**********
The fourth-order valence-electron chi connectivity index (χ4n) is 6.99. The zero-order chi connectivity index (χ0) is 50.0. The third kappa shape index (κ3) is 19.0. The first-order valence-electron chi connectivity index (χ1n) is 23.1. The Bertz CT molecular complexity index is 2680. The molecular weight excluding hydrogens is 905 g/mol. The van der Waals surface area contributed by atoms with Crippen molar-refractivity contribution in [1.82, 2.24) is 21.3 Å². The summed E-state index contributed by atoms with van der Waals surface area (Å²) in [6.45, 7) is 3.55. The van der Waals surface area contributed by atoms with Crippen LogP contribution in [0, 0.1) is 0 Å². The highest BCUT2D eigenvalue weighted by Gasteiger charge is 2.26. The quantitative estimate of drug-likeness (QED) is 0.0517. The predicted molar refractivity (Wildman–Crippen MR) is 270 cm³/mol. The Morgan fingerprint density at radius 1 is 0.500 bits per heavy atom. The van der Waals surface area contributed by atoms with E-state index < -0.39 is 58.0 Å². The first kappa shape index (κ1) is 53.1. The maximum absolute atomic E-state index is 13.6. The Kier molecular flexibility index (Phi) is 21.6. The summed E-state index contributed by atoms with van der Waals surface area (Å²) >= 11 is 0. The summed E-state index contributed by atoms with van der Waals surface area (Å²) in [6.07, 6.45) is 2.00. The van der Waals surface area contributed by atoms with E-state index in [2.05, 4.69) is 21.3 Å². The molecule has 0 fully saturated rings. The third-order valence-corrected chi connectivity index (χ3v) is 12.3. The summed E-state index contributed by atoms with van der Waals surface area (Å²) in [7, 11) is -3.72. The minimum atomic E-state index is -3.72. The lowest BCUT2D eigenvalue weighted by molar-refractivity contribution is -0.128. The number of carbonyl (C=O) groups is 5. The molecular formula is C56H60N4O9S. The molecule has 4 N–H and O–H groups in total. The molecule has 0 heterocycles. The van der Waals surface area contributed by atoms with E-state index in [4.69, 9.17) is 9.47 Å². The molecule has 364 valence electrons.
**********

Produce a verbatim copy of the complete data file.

The fourth-order valence-electron chi connectivity index (χ4n) is 6.99. The zero-order chi connectivity index (χ0) is 50.0. The third kappa shape index (κ3) is 19.0. The first-order valence-electron chi connectivity index (χ1n) is 23.1. The Bertz CT molecular complexity index is 2680. The molecular weight excluding hydrogens is 905 g/mol. The van der Waals surface area contributed by atoms with Crippen molar-refractivity contribution in [1.82, 2.24) is 21.3 Å². The summed E-state index contributed by atoms with van der Waals surface area (Å²) in [6.45, 7) is 3.55. The van der Waals surface area contributed by atoms with Crippen LogP contribution in [0, 0.1) is 0 Å². The highest BCUT2D eigenvalue weighted by Gasteiger charge is 2.26. The quantitative estimate of drug-likeness (QED) is 0.0517. The predicted molar refractivity (Wildman–Crippen MR) is 270 cm³/mol. The Morgan fingerprint density at radius 1 is 0.500 bits per heavy atom. The van der Waals surface area contributed by atoms with E-state index < -0.39 is 58.0 Å². The first kappa shape index (κ1) is 53.1. The maximum absolute atomic E-state index is 13.6. The Kier molecular flexibility index (Phi) is 21.6. The summed E-state index contributed by atoms with van der Waals surface area (Å²) >= 11 is 0. The summed E-state index contributed by atoms with van der Waals surface area (Å²) in [6.07, 6.45) is 2.00. The van der Waals surface area contributed by atoms with E-state index in [2.05, 4.69) is 21.3 Å². The molecule has 0 fully saturated rings. The third-order valence-corrected chi connectivity index (χ3v) is 12.3. The summed E-state index contributed by atoms with van der Waals surface area (Å²) in [7, 11) is -3.72. The minimum atomic E-state index is -3.72. The lowest BCUT2D eigenvalue weighted by molar-refractivity contribution is -0.128. The number of carbonyl (C=O) groups is 5. The molecular formula is C56H60N4O9S. The molecule has 4 N–H and O–H groups in total. The molecule has 0 heterocycles. The van der Waals surface area contributed by atoms with E-state index in [4.69, 9.17) is 9.47 Å². The molecule has 364 valence electrons.